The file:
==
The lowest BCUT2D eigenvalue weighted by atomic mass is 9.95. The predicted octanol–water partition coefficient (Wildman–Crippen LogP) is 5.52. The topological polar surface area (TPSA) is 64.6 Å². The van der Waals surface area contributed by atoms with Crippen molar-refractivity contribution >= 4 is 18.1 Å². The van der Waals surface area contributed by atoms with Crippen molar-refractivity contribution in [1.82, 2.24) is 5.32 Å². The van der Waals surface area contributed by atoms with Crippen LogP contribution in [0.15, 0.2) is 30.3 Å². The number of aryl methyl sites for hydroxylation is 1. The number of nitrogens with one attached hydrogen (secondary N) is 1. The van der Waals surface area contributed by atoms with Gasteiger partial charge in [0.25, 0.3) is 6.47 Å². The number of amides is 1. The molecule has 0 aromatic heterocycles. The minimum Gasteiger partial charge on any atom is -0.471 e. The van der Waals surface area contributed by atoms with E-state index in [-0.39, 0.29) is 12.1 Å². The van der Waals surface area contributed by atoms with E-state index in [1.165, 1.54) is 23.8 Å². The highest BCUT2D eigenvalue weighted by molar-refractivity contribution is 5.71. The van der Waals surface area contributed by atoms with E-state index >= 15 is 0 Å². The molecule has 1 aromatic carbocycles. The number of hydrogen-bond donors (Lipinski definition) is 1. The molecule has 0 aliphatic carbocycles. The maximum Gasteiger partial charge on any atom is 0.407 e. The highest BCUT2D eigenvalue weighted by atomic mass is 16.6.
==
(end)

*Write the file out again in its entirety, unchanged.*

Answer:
The lowest BCUT2D eigenvalue weighted by atomic mass is 9.95. The predicted octanol–water partition coefficient (Wildman–Crippen LogP) is 5.52. The topological polar surface area (TPSA) is 64.6 Å². The van der Waals surface area contributed by atoms with Crippen molar-refractivity contribution >= 4 is 18.1 Å². The van der Waals surface area contributed by atoms with Crippen molar-refractivity contribution in [1.82, 2.24) is 5.32 Å². The van der Waals surface area contributed by atoms with Crippen LogP contribution in [0.15, 0.2) is 30.3 Å². The number of aryl methyl sites for hydroxylation is 1. The number of nitrogens with one attached hydrogen (secondary N) is 1. The van der Waals surface area contributed by atoms with Gasteiger partial charge in [0.25, 0.3) is 6.47 Å². The number of amides is 1. The molecule has 0 aromatic heterocycles. The minimum Gasteiger partial charge on any atom is -0.471 e. The van der Waals surface area contributed by atoms with E-state index in [-0.39, 0.29) is 12.1 Å². The van der Waals surface area contributed by atoms with E-state index in [1.165, 1.54) is 23.8 Å². The highest BCUT2D eigenvalue weighted by molar-refractivity contribution is 5.71. The van der Waals surface area contributed by atoms with E-state index >= 15 is 0 Å². The molecule has 1 aromatic carbocycles. The number of hydrogen-bond donors (Lipinski definition) is 1. The molecule has 0 aliphatic carbocycles. The maximum Gasteiger partial charge on any atom is 0.407 e. The highest BCUT2D eigenvalue weighted by atomic mass is 16.6.